Baby died after 'excessive force' used during forceps delivery caused horror brain injuriesNovember 18, 2020
A BABY died at an Essex hospital after "excessive force" used during a forceps delivery caused horror brain injuries.
Frederick 'Freddie' Terry died around 40 minutes after he was born under the care of the Mid and South Essex Hospitals Trust on November 16 2019.
The tot had suffered a haemorrhage as he was delivered at Broomfield Hospital in Chelmsford when medics used forceps – curved metal instruments designed to fit around a baby's head.
An inquest into the baby's death recorded a conclusion that he'd been stillborn, and no further evidence would be called.
However, senior coroner Caroline Beasley-Murray has since taken the unusual step of preparing a report on Freddie's death in a bid to make sure no other baby dies the same way.
Care Quality Commission (CQC) inspectors have previously raised serious concerns about the trust's maternity services after a series of tragedies, including the death of a mum who bled to death after giving birth at another of its hospitals.
In the coroner's letter, sent to bosses at the trust, she said: "Baby Frederick Joseph Terry was delivered by caesarean section after a failed forceps attempted delivery, and death was confirmed after 40 minutes of resuscitation attempts."
The cause of the baby's death was hypovolaemic shock – which happens when more than 20 percent of the body's blood or fluid supply is lost – as well as a skull fracture and haemorrhage.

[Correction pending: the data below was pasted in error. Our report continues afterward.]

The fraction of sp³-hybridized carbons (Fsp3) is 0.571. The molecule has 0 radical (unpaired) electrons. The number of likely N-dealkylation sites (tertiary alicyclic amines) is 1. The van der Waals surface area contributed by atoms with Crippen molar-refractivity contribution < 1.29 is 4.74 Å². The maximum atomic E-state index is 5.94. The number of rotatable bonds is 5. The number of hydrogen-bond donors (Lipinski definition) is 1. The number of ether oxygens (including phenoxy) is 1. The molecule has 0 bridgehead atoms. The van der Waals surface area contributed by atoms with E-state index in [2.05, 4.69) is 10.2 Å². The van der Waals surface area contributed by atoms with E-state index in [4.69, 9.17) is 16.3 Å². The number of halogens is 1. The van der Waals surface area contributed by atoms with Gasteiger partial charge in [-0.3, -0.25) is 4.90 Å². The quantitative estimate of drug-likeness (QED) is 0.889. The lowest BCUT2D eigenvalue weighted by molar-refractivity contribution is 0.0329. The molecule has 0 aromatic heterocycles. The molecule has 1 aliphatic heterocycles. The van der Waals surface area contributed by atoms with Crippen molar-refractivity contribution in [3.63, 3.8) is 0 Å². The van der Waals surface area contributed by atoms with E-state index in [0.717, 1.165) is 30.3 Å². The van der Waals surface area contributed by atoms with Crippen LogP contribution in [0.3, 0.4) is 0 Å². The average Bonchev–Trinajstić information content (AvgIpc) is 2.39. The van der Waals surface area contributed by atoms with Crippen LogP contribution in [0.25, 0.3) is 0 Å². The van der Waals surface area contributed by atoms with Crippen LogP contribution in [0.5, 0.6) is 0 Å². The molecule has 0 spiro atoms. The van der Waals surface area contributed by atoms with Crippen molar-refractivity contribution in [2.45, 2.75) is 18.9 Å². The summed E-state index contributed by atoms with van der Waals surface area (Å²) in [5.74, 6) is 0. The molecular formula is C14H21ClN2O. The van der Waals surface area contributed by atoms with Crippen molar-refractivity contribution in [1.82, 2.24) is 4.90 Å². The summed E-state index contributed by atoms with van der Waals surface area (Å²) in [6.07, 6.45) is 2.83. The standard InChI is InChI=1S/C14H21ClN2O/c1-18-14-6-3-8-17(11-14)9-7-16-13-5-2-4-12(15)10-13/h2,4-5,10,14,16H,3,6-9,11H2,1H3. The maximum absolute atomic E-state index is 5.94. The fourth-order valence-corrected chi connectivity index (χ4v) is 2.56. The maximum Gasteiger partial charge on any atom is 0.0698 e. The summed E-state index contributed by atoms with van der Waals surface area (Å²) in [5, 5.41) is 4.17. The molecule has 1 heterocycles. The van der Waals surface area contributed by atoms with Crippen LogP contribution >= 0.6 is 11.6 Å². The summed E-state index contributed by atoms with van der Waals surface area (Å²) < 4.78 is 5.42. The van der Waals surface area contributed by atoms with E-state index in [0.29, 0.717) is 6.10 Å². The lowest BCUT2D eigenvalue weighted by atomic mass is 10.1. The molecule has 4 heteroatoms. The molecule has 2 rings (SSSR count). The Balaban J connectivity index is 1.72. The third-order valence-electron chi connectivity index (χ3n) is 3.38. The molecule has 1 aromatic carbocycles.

"The evidence showed that baby Freddie's very serious scalp and brain injuries were sustained during the failed forceps attempted delivery and, but for these, baby Freddie would have survived as a perfectly formed, healthy baby," the coroner said.
Mrs Beasley-Murray found 11 matters of concern in her investigation.
Among these, she said medics had failed to carry out risk assessments before the birth and an "excessive degree of force" was used when the forceps were applied.
She also said she was worried about the accuracy of record keeping and the availability of resuscitation equipment on the maternity ward.
Diane Sarkar, chief nursing officer for the trust, said: "Our thoughts and sympathies remain with Frederick's family and loved ones, and we are deeply sorry for the failings in his care.
"We have been determined to learn from Frederick's death, and we have strengthened our practices, introduced enhanced staff training, and embedded more robust guidelines to ensure that the quality of care at the Trust continues to improve."
FEARS OVER SAFETY OF MUMS AND BABIES AFTER TRAGEDIES
Earlier this year, the maternity unit at Basildon Hospital – which is also run by the trust – has been told it must improve patient safety after it was branded "inadequate" by the CQC.
Inspectors made an unannounced visit to the unit in September to check its recommendations had been implemented, but it still had "ongoing concerns".
It follows the death of Gabriela Pintilie, 36, in February 2019.
The mum lost six litres of blood after giving birth to her daughter by caesarean.
Stephanie Prior, head of clinical negligence at Osbornes Law, described Gabriela's death as "one of the most shocking cases of unfathomable ineptitude".
Weeks later, on March 12 of that year, mum Stela Ernu gave birth to a stillborn baby at the hospital after claiming she was twice turned away from the wards.
Stela was nearly two weeks overdue when she underwent a 54-hour labour with her son Lucas.
And in 2018, a coroner found the hospital's "neglect" contributed to the death of baby boy Ennis Pecaku, who died hours after his breech birth.
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